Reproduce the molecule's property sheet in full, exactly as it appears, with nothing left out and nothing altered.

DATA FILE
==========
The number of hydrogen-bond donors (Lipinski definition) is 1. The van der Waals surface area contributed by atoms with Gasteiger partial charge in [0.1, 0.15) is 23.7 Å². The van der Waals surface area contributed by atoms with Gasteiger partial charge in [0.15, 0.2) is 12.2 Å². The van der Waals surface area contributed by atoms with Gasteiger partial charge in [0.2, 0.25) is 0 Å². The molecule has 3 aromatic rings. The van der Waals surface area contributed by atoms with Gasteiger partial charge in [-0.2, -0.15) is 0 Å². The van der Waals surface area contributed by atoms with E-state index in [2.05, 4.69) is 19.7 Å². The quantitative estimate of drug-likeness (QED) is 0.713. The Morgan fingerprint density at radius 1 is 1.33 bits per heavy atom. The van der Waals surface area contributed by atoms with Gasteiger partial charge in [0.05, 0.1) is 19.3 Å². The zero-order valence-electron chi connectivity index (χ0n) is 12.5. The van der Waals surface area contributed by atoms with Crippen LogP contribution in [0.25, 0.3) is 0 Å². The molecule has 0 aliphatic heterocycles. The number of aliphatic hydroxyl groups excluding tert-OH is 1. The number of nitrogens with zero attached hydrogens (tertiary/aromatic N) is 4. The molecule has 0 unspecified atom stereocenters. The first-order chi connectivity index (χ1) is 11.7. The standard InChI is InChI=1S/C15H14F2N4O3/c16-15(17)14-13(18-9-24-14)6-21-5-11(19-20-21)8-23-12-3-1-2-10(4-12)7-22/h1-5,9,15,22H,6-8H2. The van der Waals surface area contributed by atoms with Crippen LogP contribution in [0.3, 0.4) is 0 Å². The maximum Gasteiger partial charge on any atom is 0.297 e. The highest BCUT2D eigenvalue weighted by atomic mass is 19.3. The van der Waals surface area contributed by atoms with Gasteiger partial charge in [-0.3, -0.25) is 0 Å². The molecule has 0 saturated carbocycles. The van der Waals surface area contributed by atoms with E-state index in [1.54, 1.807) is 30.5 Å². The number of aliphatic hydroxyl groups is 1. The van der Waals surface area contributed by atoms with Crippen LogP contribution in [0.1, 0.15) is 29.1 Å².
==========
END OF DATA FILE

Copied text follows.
The number of hydrogen-bond donors (Lipinski definition) is 1. The van der Waals surface area contributed by atoms with Gasteiger partial charge in [0.1, 0.15) is 23.7 Å². The van der Waals surface area contributed by atoms with Gasteiger partial charge in [0.15, 0.2) is 12.2 Å². The van der Waals surface area contributed by atoms with Gasteiger partial charge in [0.2, 0.25) is 0 Å². The molecule has 3 aromatic rings. The van der Waals surface area contributed by atoms with Gasteiger partial charge in [-0.2, -0.15) is 0 Å². The van der Waals surface area contributed by atoms with E-state index in [2.05, 4.69) is 19.7 Å². The quantitative estimate of drug-likeness (QED) is 0.713. The Morgan fingerprint density at radius 1 is 1.33 bits per heavy atom. The van der Waals surface area contributed by atoms with Gasteiger partial charge in [0.05, 0.1) is 19.3 Å². The zero-order valence-electron chi connectivity index (χ0n) is 12.5. The van der Waals surface area contributed by atoms with Crippen LogP contribution in [0.25, 0.3) is 0 Å². The molecule has 0 aliphatic heterocycles. The number of aliphatic hydroxyl groups excluding tert-OH is 1. The number of nitrogens with zero attached hydrogens (tertiary/aromatic N) is 4. The molecule has 0 unspecified atom stereocenters. The first-order chi connectivity index (χ1) is 11.7. The standard InChI is InChI=1S/C15H14F2N4O3/c16-15(17)14-13(18-9-24-14)6-21-5-11(19-20-21)8-23-12-3-1-2-10(4-12)7-22/h1-5,9,15,22H,6-8H2. The van der Waals surface area contributed by atoms with Crippen LogP contribution in [0.3, 0.4) is 0 Å². The maximum Gasteiger partial charge on any atom is 0.297 e. The highest BCUT2D eigenvalue weighted by atomic mass is 19.3. The van der Waals surface area contributed by atoms with Gasteiger partial charge in [-0.3, -0.25) is 0 Å². The molecule has 0 saturated carbocycles. The van der Waals surface area contributed by atoms with E-state index in [1.54, 1.807) is 30.5 Å². The number of aliphatic hydroxyl groups is 1. The van der Waals surface area contributed by atoms with Crippen LogP contribution in [0.1, 0.15) is 29.1 Å².